In the Baby Face Martin role, the film makes an examination of the much later Theatre of the Absurd movement, with all of its elements of futility and despair. Bogart’s life is shown to be useless, lonely, filled with fear and desolation. He is the worst possible role model to the boys of the neighborhood. His girl is fallen into depravity; he is afraid of the law and everything that is good; even his mother detests him. His clothes are a desperate attempt to cover his own moral filth with a patina of beauty. Here indeed is an “Important Statement” about gangsters.

    Wyler (or more likely Sam Goldwyn) displays consummate casting mastery by selecting McCrea to represent The Good Man. No other actor, not excepting even Gary Cooper, has the quality of goodness to the degree that Joel McCrea did. The Cubist juxtaposition of the bronzed, fit, intelligent, honorable man (McCrea) with the cowardly, murderous, scurrying cockroach (Bogart) has never been equaled in any film I have seen. Bogart fades into the background in every scene they have together, overwhelmed by Joel’s enormous screen presence. Wyler puts Bogart on a sort of balcony above McCrea in one scene, yet even while physically below, and remaining silent, Joel completely dominates the shot. This is indeed inspired casting, wholly appropriate to the film’s “Important Statement” thesis of Good over Evil. McCrea was in full flood by this time, and the range of his repertoire is amazing. In the single year of Dead End, 1937, he created a startling series of characters – Dr. Kildare, the lover Kenneth Nolan (Woman Chases Man), the derring-do of Ramsay Mackay (Wells Fargo), and of course, our hero Dave. When one looks at McCrea’s body of work 1932-1962 his range really is quite astonishing. Bogart, of course, always had greater facility of expression, particularly his luminous eyes and the melodic grating of his voice. But Bogart never came close to McCrea’s screen presence nor his ability to excel in such a wide range of roles. Joel McCrea is quite probably the most underrated actor of the Golden Era, possibly because after about 1950 or ’54 he was more or less mailing it in at work.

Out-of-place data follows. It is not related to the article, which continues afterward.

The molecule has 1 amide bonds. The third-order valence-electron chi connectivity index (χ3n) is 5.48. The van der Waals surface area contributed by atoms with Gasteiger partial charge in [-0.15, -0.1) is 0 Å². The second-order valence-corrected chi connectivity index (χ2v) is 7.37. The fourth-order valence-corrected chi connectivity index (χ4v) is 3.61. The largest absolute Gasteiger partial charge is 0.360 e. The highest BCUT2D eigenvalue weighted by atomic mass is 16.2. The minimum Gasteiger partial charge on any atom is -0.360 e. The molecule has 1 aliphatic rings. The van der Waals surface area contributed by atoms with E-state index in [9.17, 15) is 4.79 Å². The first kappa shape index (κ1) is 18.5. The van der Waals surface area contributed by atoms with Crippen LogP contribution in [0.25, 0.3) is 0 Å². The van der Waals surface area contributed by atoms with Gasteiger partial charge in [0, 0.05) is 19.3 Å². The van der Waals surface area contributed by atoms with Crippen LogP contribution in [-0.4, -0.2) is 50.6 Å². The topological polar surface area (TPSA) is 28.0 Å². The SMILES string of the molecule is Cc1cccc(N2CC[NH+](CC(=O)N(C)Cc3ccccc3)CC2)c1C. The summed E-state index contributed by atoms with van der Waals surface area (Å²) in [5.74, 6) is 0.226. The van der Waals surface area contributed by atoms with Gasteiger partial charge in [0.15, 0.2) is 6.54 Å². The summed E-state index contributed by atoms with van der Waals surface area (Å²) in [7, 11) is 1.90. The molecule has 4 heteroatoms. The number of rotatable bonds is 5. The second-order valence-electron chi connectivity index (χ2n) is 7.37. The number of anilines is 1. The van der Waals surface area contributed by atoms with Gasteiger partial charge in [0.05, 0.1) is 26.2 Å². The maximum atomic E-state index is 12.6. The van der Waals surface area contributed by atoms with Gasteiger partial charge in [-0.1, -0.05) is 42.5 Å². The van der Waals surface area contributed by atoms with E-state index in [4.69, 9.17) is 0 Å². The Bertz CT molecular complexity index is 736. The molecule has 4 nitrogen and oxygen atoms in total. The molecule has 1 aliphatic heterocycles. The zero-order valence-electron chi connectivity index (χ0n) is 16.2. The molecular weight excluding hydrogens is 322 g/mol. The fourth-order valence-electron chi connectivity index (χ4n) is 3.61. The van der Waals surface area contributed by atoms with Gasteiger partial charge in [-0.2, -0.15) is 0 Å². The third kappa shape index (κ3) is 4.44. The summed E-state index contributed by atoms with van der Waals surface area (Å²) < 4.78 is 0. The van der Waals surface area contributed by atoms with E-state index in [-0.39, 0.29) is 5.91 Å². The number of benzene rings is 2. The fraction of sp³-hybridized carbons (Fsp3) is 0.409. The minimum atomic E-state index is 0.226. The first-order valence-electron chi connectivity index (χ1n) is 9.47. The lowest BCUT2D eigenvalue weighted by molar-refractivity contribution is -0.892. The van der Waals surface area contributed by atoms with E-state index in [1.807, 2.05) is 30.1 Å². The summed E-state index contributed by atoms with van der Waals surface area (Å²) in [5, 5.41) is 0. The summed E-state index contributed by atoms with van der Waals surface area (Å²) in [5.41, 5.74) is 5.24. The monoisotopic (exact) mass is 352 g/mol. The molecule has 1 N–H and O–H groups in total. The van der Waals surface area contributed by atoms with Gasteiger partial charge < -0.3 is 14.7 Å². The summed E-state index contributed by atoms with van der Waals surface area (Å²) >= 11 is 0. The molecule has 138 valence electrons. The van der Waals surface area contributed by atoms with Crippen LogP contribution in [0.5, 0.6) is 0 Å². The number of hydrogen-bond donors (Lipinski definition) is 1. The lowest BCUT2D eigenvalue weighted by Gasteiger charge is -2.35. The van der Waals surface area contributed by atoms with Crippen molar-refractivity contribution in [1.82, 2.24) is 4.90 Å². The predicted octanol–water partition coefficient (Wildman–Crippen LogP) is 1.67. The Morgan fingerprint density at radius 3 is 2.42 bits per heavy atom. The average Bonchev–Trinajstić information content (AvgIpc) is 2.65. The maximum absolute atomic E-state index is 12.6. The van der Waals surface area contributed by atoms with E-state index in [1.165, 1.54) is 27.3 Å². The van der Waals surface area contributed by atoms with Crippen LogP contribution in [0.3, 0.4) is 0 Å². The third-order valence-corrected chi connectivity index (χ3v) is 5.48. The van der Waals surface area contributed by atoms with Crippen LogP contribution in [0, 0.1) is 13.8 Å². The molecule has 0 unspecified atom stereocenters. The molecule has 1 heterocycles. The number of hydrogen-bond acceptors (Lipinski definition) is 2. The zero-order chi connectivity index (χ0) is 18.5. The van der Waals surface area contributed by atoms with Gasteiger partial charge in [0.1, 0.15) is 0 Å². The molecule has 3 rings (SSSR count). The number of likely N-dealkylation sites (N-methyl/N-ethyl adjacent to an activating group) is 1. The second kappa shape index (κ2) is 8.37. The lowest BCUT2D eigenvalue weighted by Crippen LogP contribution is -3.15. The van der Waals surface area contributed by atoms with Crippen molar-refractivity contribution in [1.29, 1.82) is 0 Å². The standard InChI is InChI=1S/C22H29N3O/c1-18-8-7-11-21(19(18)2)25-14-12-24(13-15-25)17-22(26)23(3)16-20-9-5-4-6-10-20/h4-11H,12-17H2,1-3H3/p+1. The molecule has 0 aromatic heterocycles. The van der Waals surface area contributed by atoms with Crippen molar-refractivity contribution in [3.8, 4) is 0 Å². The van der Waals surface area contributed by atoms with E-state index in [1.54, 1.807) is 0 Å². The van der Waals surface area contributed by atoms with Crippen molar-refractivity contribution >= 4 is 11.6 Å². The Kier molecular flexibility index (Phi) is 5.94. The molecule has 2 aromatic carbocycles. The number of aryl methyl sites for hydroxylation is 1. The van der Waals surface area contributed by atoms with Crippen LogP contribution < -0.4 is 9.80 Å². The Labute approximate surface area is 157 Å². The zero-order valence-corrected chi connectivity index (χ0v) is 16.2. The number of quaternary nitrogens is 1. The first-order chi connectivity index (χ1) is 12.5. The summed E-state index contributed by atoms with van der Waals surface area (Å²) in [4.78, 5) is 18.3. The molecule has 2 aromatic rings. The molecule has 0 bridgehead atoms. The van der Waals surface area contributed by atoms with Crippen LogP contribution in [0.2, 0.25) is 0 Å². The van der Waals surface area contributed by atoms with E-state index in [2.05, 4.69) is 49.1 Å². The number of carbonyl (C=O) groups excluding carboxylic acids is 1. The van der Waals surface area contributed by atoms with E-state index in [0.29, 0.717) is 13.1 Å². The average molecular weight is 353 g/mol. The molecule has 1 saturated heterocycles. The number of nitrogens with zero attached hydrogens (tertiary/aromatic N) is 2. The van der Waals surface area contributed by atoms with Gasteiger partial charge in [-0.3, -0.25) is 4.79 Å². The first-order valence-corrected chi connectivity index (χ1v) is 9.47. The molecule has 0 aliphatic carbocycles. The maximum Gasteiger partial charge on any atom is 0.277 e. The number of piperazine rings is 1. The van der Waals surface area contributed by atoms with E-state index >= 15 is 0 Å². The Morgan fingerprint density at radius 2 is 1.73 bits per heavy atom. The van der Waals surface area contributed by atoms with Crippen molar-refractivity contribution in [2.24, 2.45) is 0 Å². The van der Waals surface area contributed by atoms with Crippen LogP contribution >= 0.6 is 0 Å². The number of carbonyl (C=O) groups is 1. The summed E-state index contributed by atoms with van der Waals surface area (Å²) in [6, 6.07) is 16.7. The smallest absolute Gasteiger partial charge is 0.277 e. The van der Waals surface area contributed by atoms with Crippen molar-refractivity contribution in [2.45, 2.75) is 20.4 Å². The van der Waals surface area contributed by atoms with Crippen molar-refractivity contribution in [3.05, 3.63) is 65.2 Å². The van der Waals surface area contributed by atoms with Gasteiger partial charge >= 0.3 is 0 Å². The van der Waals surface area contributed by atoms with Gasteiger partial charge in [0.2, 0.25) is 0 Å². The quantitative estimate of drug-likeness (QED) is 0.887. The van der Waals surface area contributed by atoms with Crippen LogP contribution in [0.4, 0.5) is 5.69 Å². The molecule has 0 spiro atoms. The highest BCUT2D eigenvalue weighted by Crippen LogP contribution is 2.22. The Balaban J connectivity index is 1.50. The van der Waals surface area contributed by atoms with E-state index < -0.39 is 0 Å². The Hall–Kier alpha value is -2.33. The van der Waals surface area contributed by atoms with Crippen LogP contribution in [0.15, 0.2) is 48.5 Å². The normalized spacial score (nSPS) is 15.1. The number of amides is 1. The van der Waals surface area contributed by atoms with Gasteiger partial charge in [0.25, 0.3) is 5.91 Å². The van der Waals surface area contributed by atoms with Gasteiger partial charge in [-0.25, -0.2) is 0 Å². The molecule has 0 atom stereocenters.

Sidney, a popular star of that time, could have been replaced with ease by any number of actresses with no loss to the character. Kay Francis, Miriam Hopkins, Joan Crawford, etc. Dead End castmate Claire Trevor would have been better in the role.

    Dead End is marred by a common failing of early Wyler films; terrible editing. It is so bad in places (for example, the diner scene with Bogart & Jenkins) that the viewer is disturbed, jarred out of the dreamlike reverie of the best movies, into merely watching a poorly cut film. But the visual ideas are so fecund and rich, the absurdities (tenements staring across a squalid street at a millionaire’s mansion, the Cassandra part played by Al Jenkins) are so stark, the story so strong, that Wyler’s ineptitude with the medium is quickly forgotten in the enchantment of his storytelling.